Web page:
I had a conversation this summer with a mom friend about the challenges of working at home with the kids around. How difficult it is to concentrate. How hard to actually complete a task, let alone a thought or a sentence on the phone. She said ultimately, though, that despite all of that, the bottom line for her is that she just doesn’t want to be without her kids. She’d rather have them with her, even though it makes getting work done tough, than with a sitter or off in camp.
I am so not that mom.
And I feel kind of guilty about that. I often wish I could access more of a bottomless well of love, patience, and compassion for my children, and that my longing to be with them trumped other things. But the truth is, I LOVE time away from my kids. I need it. Time to get something done. Time to have a quiet thought. And physical space to myself, too, where no one is right on top of me, pulling on me, or yelling for me. I love my children — adore and am delighted by them — but I love my own physical and mental space, too. A lot.
Chrissy and I spent some time talking about that us/them, push/pull this weekend, when I think we were both feeling a little overwhelmed by the demands of family togetherness (thankfully, we had a sitter on Saturday night and got some time to ourselves to help balance things out.)
All of this was on my mind Sunday night when I received a note from my friend Maggie (a relatively new mom herself) about a recent piece she’d read by Erica Jong in the Wall Street Journal on parenting. The piece was called “Mother Madness” and, in it, Jong asserts that, given the expectations society and we have placed on ourselves, motherhood has essentially become a “prison for modern women.”
She points a persuasive finger of blame at William and Martha Sears, proponents of “attachment parenting,” where the baby’s needs become paramount, and at the idea that it does not take a village to raise a child — it takes only the parents, who should be able to complete all child-rearing tasks happily and easily. Other caregivers? Unnecessary and undesirable.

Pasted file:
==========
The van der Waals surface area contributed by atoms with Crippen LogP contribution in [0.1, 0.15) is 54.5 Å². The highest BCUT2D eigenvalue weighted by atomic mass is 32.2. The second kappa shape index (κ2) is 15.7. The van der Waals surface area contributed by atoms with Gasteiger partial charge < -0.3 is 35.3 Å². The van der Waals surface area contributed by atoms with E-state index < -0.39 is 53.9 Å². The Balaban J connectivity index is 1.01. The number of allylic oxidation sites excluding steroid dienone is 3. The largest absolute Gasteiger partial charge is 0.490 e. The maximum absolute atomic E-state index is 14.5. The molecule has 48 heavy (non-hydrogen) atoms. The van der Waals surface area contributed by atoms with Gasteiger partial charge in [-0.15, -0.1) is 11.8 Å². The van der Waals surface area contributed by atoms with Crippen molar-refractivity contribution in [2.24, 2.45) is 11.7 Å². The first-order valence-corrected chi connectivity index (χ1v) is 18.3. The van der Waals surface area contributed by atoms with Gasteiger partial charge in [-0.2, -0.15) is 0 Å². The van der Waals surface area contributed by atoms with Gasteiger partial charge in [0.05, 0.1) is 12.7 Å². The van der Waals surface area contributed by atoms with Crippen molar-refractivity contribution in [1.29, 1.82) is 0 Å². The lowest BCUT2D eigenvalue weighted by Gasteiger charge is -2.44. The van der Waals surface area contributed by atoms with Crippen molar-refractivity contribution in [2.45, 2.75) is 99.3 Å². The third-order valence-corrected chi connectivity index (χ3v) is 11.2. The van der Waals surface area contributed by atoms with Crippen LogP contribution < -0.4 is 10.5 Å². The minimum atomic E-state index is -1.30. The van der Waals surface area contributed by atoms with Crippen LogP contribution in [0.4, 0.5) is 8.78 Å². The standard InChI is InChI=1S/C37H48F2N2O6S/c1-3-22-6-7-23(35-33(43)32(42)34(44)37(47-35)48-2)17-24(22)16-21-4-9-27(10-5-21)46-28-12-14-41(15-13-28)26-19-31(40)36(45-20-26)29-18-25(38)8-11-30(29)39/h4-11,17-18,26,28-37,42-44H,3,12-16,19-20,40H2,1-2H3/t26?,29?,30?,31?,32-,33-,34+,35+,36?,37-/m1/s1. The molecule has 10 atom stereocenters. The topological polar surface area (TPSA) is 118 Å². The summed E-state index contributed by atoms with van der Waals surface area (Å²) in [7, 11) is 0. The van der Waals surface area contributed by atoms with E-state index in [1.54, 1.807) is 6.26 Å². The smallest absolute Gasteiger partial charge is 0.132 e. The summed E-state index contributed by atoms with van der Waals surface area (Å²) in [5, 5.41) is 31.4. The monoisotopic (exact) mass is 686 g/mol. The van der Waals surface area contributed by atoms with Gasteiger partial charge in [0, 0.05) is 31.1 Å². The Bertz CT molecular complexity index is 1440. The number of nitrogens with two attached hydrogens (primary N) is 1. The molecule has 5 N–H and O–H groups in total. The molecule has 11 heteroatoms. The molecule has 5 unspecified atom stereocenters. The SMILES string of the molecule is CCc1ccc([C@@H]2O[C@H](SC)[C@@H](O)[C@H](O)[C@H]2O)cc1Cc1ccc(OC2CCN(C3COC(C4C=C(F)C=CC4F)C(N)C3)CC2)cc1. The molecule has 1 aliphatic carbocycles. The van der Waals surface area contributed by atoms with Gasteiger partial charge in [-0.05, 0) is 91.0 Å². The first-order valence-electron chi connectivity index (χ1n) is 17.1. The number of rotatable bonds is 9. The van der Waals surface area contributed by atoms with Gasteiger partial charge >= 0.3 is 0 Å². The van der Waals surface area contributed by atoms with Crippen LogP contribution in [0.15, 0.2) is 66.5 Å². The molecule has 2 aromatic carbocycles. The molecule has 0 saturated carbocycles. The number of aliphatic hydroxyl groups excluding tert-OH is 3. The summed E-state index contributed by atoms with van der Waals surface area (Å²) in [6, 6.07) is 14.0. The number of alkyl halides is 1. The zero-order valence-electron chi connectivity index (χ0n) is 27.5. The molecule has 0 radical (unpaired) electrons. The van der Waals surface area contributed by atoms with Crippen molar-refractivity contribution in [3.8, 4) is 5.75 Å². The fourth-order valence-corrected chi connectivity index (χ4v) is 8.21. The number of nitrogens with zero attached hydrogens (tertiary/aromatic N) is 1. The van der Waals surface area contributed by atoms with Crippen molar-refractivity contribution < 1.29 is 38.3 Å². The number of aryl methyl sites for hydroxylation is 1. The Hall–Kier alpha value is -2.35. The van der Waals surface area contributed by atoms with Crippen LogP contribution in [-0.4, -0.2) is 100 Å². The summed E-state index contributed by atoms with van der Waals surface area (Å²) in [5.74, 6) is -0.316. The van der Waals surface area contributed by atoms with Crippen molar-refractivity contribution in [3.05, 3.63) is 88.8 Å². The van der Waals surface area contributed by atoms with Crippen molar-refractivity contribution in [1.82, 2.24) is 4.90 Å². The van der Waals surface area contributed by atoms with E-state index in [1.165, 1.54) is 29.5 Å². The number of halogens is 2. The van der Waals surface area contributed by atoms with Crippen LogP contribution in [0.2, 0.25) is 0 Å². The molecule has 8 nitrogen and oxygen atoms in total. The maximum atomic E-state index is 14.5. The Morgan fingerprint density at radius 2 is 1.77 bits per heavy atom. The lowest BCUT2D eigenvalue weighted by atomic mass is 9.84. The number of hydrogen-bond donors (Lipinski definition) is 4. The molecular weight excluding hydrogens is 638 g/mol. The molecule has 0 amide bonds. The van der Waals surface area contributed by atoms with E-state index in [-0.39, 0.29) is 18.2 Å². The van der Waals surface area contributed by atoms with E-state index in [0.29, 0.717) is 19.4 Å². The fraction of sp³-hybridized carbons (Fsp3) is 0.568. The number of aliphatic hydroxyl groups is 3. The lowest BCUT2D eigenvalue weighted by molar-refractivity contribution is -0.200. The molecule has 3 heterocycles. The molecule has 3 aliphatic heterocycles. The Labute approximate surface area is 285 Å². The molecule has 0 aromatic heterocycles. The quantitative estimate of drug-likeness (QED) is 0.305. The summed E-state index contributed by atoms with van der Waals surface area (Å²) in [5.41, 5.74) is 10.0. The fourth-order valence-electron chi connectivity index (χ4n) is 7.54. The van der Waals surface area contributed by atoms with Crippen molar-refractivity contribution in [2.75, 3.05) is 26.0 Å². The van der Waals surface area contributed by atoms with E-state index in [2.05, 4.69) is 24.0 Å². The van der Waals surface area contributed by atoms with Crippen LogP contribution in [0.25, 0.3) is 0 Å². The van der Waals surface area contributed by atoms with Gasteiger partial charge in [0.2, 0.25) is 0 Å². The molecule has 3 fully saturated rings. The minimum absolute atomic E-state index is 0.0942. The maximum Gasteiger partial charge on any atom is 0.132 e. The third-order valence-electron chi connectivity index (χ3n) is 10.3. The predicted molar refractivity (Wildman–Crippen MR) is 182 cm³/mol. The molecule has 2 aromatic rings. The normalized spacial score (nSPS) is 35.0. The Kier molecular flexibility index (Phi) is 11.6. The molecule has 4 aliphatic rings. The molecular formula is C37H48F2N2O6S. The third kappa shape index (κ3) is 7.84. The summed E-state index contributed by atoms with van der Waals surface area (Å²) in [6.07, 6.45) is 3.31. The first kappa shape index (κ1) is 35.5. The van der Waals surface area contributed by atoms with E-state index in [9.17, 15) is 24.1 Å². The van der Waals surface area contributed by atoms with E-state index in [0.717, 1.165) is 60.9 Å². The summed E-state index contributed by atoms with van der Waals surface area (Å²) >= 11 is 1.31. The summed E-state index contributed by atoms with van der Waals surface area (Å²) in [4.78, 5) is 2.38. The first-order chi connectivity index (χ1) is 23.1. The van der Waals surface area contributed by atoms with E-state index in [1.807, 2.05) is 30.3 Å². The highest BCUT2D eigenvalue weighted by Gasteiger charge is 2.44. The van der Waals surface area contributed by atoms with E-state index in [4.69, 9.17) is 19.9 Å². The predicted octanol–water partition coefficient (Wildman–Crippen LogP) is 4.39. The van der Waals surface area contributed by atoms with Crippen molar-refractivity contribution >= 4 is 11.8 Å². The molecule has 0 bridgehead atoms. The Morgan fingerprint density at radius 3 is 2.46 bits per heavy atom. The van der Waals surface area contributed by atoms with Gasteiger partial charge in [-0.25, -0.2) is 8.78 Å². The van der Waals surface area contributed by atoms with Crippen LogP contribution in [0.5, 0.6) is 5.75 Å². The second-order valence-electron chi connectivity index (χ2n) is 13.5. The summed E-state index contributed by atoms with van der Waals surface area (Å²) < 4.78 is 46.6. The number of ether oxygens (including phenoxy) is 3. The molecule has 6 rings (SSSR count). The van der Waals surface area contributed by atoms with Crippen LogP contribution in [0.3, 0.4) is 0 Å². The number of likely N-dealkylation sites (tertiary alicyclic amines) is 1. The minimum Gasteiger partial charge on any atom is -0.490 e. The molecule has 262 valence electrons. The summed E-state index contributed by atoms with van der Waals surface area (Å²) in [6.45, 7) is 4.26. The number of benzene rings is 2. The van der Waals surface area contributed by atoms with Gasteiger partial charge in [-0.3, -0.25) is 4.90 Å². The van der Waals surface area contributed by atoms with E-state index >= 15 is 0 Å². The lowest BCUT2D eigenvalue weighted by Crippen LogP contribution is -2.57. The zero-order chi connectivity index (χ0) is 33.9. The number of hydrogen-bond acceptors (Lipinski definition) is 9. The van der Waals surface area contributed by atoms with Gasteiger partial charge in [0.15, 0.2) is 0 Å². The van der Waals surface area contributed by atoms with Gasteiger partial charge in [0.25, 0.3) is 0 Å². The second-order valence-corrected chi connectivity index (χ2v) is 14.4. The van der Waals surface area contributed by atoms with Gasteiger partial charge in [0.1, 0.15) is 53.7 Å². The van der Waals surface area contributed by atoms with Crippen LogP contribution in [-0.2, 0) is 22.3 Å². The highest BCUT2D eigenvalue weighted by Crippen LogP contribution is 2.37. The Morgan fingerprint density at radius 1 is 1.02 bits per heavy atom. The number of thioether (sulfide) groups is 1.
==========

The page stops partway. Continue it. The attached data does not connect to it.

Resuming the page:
Furthering her case, Jong cites a recent bestselling book in France, soon to be published elsewhere, called “The Conflict: Woman and Mother,” by Elisabeth Badinter. Badinter questions attachment parenting and the suggestion that a woman must surrender herself to the demands of her baby, saying that such “supposedly benign” expectations victimize women and that, when combined with the pressure to be environmentally correct, too (use cloth diapers! make your own baby food!), “it’s a prison for mothers, and it represents as much of a backlash against women’s freedom as the right-to-life movement.”
Whoa. Extreme, and yet, I get it.
Read the article for yourself, mama. Jong has lots more to say than I will detail here — on “helicopter parenting,” how the demand for perfect children falls on the mother, and how our “obsession with parenting” is really just a way for us to attempt to control the uncontrollable. All extremely interesting.
And, as is probably pretty clear, I agree. I think some of the rules and expectations about mothering and how you have to “do it right” or risk screwing it up — it’s on you if something goes wrong! — are harmful and confining. Not to mention damaging to stress and guilt levels.
But what struck me the most about the article was the last couple of lines. Jong says: “We need to be released from guilt about our children, not further bound by it. We need someone to say: Do the best you can. There are no rules.”
(Photo by: i t z h a r)